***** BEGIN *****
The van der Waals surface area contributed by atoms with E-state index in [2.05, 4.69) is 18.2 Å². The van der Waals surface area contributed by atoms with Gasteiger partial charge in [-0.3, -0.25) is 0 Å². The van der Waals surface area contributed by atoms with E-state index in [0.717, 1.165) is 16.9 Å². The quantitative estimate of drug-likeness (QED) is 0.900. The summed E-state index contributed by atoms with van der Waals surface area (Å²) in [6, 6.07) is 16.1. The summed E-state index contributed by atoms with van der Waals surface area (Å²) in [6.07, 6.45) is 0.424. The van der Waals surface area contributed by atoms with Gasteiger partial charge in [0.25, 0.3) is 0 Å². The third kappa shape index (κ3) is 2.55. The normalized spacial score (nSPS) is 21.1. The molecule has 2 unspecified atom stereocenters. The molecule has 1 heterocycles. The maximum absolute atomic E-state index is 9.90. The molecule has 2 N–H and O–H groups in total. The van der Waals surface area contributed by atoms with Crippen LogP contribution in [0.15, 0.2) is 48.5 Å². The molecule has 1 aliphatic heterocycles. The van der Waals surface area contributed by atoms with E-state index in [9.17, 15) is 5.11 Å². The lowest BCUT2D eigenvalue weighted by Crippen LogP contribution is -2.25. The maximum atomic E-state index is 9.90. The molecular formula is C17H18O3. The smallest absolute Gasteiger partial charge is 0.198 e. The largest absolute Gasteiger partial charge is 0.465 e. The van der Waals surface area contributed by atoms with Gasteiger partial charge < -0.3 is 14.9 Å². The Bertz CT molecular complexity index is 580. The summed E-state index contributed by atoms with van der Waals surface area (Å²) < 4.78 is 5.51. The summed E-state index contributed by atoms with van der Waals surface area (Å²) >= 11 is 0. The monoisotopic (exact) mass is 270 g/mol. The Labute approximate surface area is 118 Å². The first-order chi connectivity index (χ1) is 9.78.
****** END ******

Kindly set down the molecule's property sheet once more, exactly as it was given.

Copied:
The van der Waals surface area contributed by atoms with E-state index in [2.05, 4.69) is 18.2 Å². The van der Waals surface area contributed by atoms with Gasteiger partial charge in [-0.3, -0.25) is 0 Å². The van der Waals surface area contributed by atoms with E-state index in [0.717, 1.165) is 16.9 Å². The quantitative estimate of drug-likeness (QED) is 0.900. The summed E-state index contributed by atoms with van der Waals surface area (Å²) in [6, 6.07) is 16.1. The summed E-state index contributed by atoms with van der Waals surface area (Å²) in [6.07, 6.45) is 0.424. The van der Waals surface area contributed by atoms with Gasteiger partial charge in [0.25, 0.3) is 0 Å². The third kappa shape index (κ3) is 2.55. The normalized spacial score (nSPS) is 21.1. The molecule has 2 unspecified atom stereocenters. The molecule has 1 heterocycles. The maximum absolute atomic E-state index is 9.90. The molecule has 2 N–H and O–H groups in total. The van der Waals surface area contributed by atoms with Crippen LogP contribution in [0.15, 0.2) is 48.5 Å². The molecule has 1 aliphatic heterocycles. The van der Waals surface area contributed by atoms with E-state index in [9.17, 15) is 5.11 Å². The lowest BCUT2D eigenvalue weighted by Crippen LogP contribution is -2.25. The maximum atomic E-state index is 9.90. The molecular formula is C17H18O3. The smallest absolute Gasteiger partial charge is 0.198 e. The largest absolute Gasteiger partial charge is 0.465 e. The van der Waals surface area contributed by atoms with Gasteiger partial charge < -0.3 is 14.9 Å². The Bertz CT molecular complexity index is 580. The summed E-state index contributed by atoms with van der Waals surface area (Å²) < 4.78 is 5.51. The summed E-state index contributed by atoms with van der Waals surface area (Å²) >= 11 is 0. The monoisotopic (exact) mass is 270 g/mol. The Labute approximate surface area is 118 Å². The first-order chi connectivity index (χ1) is 9.78.